It was a cloudy, windy day even though it didn’t rain, and it felt colder than the day before. I had to keep moving so as not to get chilled. In between the two walks I went back to the house to warm up and fold laundry. When I returned, the tide had come in considerably and there wasn’t much room to walk between the water and the base of the cliffs. I found a platform in front of one of the boarded up shacks (storage units? changing rooms? showers?) on the beach. It was satisfying to be standing there as the biggest waves went right under the boards where I stood, as close as I could get to being in the water this time of year.

On the way back to the house, I stopped by the little grocery store and got a baguette and some maple-smoked cheddar cheese that had tempted me the day before. With these additions, we had a smorgasbord lunch of picnic and restaurant leftovers.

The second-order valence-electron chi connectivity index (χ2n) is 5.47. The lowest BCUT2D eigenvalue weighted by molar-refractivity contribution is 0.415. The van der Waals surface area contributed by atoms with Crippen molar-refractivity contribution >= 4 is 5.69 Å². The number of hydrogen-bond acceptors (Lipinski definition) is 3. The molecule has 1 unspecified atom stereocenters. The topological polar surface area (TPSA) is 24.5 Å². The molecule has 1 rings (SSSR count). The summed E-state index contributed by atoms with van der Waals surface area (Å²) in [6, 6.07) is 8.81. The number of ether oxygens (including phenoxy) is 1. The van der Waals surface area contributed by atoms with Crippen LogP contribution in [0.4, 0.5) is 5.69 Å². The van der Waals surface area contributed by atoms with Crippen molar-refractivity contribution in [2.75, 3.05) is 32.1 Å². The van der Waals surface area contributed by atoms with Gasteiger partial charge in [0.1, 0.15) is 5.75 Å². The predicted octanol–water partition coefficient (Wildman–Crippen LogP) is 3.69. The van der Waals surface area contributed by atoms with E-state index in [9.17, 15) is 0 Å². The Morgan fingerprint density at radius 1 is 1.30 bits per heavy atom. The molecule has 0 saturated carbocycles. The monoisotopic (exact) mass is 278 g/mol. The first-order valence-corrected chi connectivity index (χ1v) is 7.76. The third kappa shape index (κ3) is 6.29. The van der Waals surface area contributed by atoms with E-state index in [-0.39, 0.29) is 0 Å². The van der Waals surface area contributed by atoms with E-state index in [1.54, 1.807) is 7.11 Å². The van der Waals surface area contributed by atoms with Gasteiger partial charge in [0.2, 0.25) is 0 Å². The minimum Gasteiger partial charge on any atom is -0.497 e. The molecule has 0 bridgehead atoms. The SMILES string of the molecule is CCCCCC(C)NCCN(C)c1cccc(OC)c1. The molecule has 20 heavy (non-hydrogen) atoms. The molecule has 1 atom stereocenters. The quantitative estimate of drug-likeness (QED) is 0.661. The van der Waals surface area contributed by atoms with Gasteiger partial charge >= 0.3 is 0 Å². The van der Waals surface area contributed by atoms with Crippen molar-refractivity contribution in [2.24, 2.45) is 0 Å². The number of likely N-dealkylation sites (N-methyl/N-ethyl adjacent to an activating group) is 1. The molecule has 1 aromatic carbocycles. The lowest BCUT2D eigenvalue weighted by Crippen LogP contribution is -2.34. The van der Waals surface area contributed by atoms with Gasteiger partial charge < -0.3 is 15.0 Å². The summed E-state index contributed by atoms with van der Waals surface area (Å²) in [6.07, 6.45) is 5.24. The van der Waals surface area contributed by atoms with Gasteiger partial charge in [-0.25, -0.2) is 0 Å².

After lunch, for my third beach jaunt of the day, Beth drove me to Race Point and dropped me off so she and North could go browse the shops in Provincetown again. I spent over two hours walking and sitting. It’s a broad beach on the ocean side with a lighthouse and big dunes. After I’d walked a bit, I found a cleft in them and I thought it might be sheltered from the wind in there and a good place to sit if you could still see the ocean, but it turned out to be windier than the beach. I was intrigued by the shapes the wind had sculpted into the sand there and I considered exploring, but sand was blowing in my face, so I left.

When Beth and North picked me up North showed me a button they’d bought that had a unicorn and the word Queer on it. They’d seen a t-shirt in the window of the HRC store they liked, but the store wasn’t open for the season yet, so Beth ordered it for them online. Beth was disappointed, too, because she wanted to see if anyone she knew would be working there. We swung by a coffee/ice cream shop where I got a latte to help warm myself up and Beth, who hadn’t been walking on a windy beach got ice cream. (North got a bagel.)